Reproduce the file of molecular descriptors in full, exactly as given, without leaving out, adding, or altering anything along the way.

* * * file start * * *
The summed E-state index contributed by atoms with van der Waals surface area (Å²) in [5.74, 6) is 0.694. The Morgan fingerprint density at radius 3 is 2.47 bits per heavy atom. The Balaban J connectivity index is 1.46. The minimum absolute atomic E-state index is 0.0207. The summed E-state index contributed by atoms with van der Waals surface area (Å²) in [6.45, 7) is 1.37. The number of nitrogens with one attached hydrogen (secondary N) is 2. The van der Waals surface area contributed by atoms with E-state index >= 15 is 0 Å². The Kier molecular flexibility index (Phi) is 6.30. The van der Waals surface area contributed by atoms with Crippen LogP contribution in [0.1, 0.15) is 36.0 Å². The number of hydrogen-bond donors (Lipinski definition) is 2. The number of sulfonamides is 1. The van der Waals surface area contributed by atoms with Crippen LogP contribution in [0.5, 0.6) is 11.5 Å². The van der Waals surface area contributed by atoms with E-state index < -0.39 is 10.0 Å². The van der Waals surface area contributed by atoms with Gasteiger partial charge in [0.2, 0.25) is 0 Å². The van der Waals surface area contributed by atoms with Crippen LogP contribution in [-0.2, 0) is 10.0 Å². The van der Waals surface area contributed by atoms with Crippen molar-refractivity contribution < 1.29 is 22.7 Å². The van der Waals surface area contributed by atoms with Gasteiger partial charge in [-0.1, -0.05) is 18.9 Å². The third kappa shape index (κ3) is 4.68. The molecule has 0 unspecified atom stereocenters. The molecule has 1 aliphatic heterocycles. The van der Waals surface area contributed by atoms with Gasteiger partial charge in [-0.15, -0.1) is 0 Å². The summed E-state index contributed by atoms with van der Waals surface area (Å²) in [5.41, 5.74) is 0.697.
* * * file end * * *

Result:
The summed E-state index contributed by atoms with van der Waals surface area (Å²) in [5.74, 6) is 0.694. The Morgan fingerprint density at radius 3 is 2.47 bits per heavy atom. The Balaban J connectivity index is 1.46. The minimum absolute atomic E-state index is 0.0207. The summed E-state index contributed by atoms with van der Waals surface area (Å²) in [6.45, 7) is 1.37. The number of nitrogens with one attached hydrogen (secondary N) is 2. The van der Waals surface area contributed by atoms with E-state index >= 15 is 0 Å². The Kier molecular flexibility index (Phi) is 6.30. The van der Waals surface area contributed by atoms with Crippen LogP contribution in [0.1, 0.15) is 36.0 Å². The number of hydrogen-bond donors (Lipinski definition) is 2. The number of sulfonamides is 1. The van der Waals surface area contributed by atoms with Crippen LogP contribution in [0.5, 0.6) is 11.5 Å². The van der Waals surface area contributed by atoms with E-state index < -0.39 is 10.0 Å². The van der Waals surface area contributed by atoms with Gasteiger partial charge in [0.2, 0.25) is 0 Å². The van der Waals surface area contributed by atoms with Crippen LogP contribution in [-0.2, 0) is 10.0 Å². The van der Waals surface area contributed by atoms with Crippen molar-refractivity contribution < 1.29 is 22.7 Å². The van der Waals surface area contributed by atoms with Gasteiger partial charge in [-0.1, -0.05) is 18.9 Å². The third kappa shape index (κ3) is 4.68. The molecule has 0 unspecified atom stereocenters. The molecule has 1 aliphatic heterocycles. The van der Waals surface area contributed by atoms with Gasteiger partial charge in [-0.15, -0.1) is 0 Å². The summed E-state index contributed by atoms with van der Waals surface area (Å²) in [5.41, 5.74) is 0.697.